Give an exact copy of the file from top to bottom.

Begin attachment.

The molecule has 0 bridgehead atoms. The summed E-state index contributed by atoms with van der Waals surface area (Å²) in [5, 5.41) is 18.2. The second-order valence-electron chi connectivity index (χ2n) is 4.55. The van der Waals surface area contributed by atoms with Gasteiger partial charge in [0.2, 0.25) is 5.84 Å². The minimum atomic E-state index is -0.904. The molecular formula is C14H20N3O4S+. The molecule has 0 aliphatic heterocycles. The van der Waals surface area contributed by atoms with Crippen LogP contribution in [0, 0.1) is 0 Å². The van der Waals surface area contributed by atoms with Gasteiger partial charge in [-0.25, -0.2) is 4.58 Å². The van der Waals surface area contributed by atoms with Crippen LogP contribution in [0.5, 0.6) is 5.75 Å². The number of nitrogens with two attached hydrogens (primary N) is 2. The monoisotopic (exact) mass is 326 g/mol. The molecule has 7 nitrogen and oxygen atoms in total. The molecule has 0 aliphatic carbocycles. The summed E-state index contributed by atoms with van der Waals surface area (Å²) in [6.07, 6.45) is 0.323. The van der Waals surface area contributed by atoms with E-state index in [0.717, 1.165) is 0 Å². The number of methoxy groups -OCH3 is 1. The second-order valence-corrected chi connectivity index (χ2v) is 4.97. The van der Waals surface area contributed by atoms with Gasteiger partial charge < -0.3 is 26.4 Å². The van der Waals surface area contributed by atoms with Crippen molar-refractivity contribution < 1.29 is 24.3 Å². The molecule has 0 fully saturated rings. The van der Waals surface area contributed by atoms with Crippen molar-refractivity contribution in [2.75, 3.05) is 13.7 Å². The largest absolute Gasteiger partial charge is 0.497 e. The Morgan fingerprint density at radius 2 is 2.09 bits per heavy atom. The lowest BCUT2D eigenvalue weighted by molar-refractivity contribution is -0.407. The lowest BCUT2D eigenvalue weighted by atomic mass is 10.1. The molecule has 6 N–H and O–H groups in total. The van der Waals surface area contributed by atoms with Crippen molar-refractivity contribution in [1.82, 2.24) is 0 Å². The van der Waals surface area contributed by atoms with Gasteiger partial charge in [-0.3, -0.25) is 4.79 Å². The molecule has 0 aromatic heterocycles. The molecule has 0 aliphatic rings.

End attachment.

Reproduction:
The molecule has 0 bridgehead atoms. The summed E-state index contributed by atoms with van der Waals surface area (Å²) in [5, 5.41) is 18.2. The second-order valence-electron chi connectivity index (χ2n) is 4.55. The van der Waals surface area contributed by atoms with Gasteiger partial charge in [0.2, 0.25) is 5.84 Å². The minimum atomic E-state index is -0.904. The molecular formula is C14H20N3O4S+. The molecule has 0 aliphatic heterocycles. The van der Waals surface area contributed by atoms with Crippen LogP contribution in [0, 0.1) is 0 Å². The van der Waals surface area contributed by atoms with Gasteiger partial charge in [-0.25, -0.2) is 4.58 Å². The van der Waals surface area contributed by atoms with Crippen LogP contribution in [0.5, 0.6) is 5.75 Å². The number of nitrogens with two attached hydrogens (primary N) is 2. The monoisotopic (exact) mass is 326 g/mol. The molecule has 7 nitrogen and oxygen atoms in total. The molecule has 0 aliphatic carbocycles. The summed E-state index contributed by atoms with van der Waals surface area (Å²) in [6.07, 6.45) is 0.323. The van der Waals surface area contributed by atoms with E-state index in [0.717, 1.165) is 0 Å². The number of methoxy groups -OCH3 is 1. The second-order valence-corrected chi connectivity index (χ2v) is 4.97. The van der Waals surface area contributed by atoms with Gasteiger partial charge < -0.3 is 26.4 Å². The van der Waals surface area contributed by atoms with Crippen molar-refractivity contribution < 1.29 is 24.3 Å². The molecule has 0 fully saturated rings. The van der Waals surface area contributed by atoms with Crippen molar-refractivity contribution in [2.75, 3.05) is 13.7 Å². The largest absolute Gasteiger partial charge is 0.497 e. The Morgan fingerprint density at radius 2 is 2.09 bits per heavy atom. The lowest BCUT2D eigenvalue weighted by molar-refractivity contribution is -0.407. The lowest BCUT2D eigenvalue weighted by atomic mass is 10.1. The molecule has 6 N–H and O–H groups in total. The van der Waals surface area contributed by atoms with Crippen molar-refractivity contribution in [1.82, 2.24) is 0 Å². The van der Waals surface area contributed by atoms with Gasteiger partial charge in [-0.3, -0.25) is 4.79 Å². The molecule has 0 aromatic heterocycles. The molecule has 0 aliphatic rings.